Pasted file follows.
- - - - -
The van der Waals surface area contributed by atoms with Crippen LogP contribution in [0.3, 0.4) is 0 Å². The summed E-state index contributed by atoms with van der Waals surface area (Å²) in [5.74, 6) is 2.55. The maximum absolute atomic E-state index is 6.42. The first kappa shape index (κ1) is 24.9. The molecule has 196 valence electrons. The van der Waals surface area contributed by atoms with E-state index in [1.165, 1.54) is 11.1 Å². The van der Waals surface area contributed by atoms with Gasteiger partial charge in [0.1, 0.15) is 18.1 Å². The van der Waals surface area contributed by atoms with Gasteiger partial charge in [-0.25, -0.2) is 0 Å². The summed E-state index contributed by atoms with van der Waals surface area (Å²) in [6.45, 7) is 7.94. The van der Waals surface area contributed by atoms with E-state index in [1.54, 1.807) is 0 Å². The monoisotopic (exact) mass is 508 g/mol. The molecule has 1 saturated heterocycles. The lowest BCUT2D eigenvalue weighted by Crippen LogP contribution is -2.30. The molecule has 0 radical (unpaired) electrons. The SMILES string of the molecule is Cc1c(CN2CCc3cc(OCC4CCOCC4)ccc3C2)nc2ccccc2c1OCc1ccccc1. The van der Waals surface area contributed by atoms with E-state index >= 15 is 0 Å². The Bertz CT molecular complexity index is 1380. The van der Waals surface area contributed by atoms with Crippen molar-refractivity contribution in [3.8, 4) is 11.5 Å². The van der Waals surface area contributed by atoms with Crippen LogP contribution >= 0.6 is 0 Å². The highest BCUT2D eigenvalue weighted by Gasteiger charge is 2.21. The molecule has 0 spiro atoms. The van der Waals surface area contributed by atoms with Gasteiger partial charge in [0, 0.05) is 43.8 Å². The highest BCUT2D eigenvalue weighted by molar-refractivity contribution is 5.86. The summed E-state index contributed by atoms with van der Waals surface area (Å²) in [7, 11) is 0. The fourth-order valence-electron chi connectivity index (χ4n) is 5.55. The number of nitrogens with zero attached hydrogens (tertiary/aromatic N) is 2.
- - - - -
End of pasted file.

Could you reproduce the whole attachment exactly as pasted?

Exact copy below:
The van der Waals surface area contributed by atoms with Crippen LogP contribution in [0.3, 0.4) is 0 Å². The summed E-state index contributed by atoms with van der Waals surface area (Å²) in [5.74, 6) is 2.55. The maximum absolute atomic E-state index is 6.42. The first kappa shape index (κ1) is 24.9. The molecule has 196 valence electrons. The van der Waals surface area contributed by atoms with E-state index in [1.165, 1.54) is 11.1 Å². The van der Waals surface area contributed by atoms with Gasteiger partial charge in [0.1, 0.15) is 18.1 Å². The van der Waals surface area contributed by atoms with Gasteiger partial charge in [-0.25, -0.2) is 0 Å². The summed E-state index contributed by atoms with van der Waals surface area (Å²) in [6.45, 7) is 7.94. The van der Waals surface area contributed by atoms with E-state index in [1.54, 1.807) is 0 Å². The monoisotopic (exact) mass is 508 g/mol. The molecule has 1 saturated heterocycles. The lowest BCUT2D eigenvalue weighted by Crippen LogP contribution is -2.30. The molecule has 0 radical (unpaired) electrons. The SMILES string of the molecule is Cc1c(CN2CCc3cc(OCC4CCOCC4)ccc3C2)nc2ccccc2c1OCc1ccccc1. The van der Waals surface area contributed by atoms with E-state index >= 15 is 0 Å². The Bertz CT molecular complexity index is 1380. The van der Waals surface area contributed by atoms with Crippen molar-refractivity contribution in [3.8, 4) is 11.5 Å². The van der Waals surface area contributed by atoms with Crippen LogP contribution >= 0.6 is 0 Å². The highest BCUT2D eigenvalue weighted by Gasteiger charge is 2.21. The molecule has 0 spiro atoms. The van der Waals surface area contributed by atoms with Gasteiger partial charge in [0, 0.05) is 43.8 Å². The highest BCUT2D eigenvalue weighted by molar-refractivity contribution is 5.86. The summed E-state index contributed by atoms with van der Waals surface area (Å²) in [7, 11) is 0. The fourth-order valence-electron chi connectivity index (χ4n) is 5.55. The number of nitrogens with zero attached hydrogens (tertiary/aromatic N) is 2.